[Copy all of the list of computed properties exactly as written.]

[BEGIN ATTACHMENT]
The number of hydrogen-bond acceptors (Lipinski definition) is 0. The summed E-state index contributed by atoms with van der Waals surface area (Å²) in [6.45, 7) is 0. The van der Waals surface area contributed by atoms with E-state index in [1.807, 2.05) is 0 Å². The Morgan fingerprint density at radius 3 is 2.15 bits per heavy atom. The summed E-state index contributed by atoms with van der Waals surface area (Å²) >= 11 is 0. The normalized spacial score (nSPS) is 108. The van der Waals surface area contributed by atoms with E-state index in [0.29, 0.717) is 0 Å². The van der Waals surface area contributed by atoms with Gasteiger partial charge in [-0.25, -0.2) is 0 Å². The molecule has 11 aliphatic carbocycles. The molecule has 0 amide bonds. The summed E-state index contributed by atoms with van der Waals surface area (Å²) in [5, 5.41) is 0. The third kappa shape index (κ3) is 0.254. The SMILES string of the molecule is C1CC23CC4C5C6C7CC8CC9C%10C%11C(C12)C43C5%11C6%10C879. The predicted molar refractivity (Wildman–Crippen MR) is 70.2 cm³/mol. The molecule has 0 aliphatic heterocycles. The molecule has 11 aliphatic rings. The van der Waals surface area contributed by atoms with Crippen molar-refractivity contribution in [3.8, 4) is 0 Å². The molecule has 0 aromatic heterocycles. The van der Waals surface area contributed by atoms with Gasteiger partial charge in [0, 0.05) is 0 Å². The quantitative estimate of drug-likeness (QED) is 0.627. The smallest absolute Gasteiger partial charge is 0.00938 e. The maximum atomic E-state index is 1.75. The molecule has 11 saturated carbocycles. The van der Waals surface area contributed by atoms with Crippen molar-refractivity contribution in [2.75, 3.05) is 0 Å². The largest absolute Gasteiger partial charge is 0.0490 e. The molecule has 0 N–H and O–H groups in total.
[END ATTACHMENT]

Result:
The number of hydrogen-bond acceptors (Lipinski definition) is 0. The summed E-state index contributed by atoms with van der Waals surface area (Å²) in [6.45, 7) is 0. The van der Waals surface area contributed by atoms with E-state index in [1.807, 2.05) is 0 Å². The Morgan fingerprint density at radius 3 is 2.15 bits per heavy atom. The summed E-state index contributed by atoms with van der Waals surface area (Å²) >= 11 is 0. The normalized spacial score (nSPS) is 108. The van der Waals surface area contributed by atoms with E-state index in [0.29, 0.717) is 0 Å². The van der Waals surface area contributed by atoms with Gasteiger partial charge in [-0.25, -0.2) is 0 Å². The molecule has 11 aliphatic carbocycles. The molecule has 0 amide bonds. The summed E-state index contributed by atoms with van der Waals surface area (Å²) in [5, 5.41) is 0. The third kappa shape index (κ3) is 0.254. The SMILES string of the molecule is C1CC23CC4C5C6C7CC8CC9C%10C%11C(C12)C43C5%11C6%10C879. The predicted molar refractivity (Wildman–Crippen MR) is 70.2 cm³/mol. The molecule has 0 aliphatic heterocycles. The molecule has 11 aliphatic rings. The van der Waals surface area contributed by atoms with Crippen molar-refractivity contribution in [3.8, 4) is 0 Å². The molecule has 0 aromatic heterocycles. The van der Waals surface area contributed by atoms with Gasteiger partial charge in [0, 0.05) is 0 Å². The quantitative estimate of drug-likeness (QED) is 0.627. The smallest absolute Gasteiger partial charge is 0.00938 e. The maximum atomic E-state index is 1.75. The molecule has 11 saturated carbocycles. The van der Waals surface area contributed by atoms with Crippen molar-refractivity contribution in [2.75, 3.05) is 0 Å². The largest absolute Gasteiger partial charge is 0.0490 e. The molecule has 0 N–H and O–H groups in total.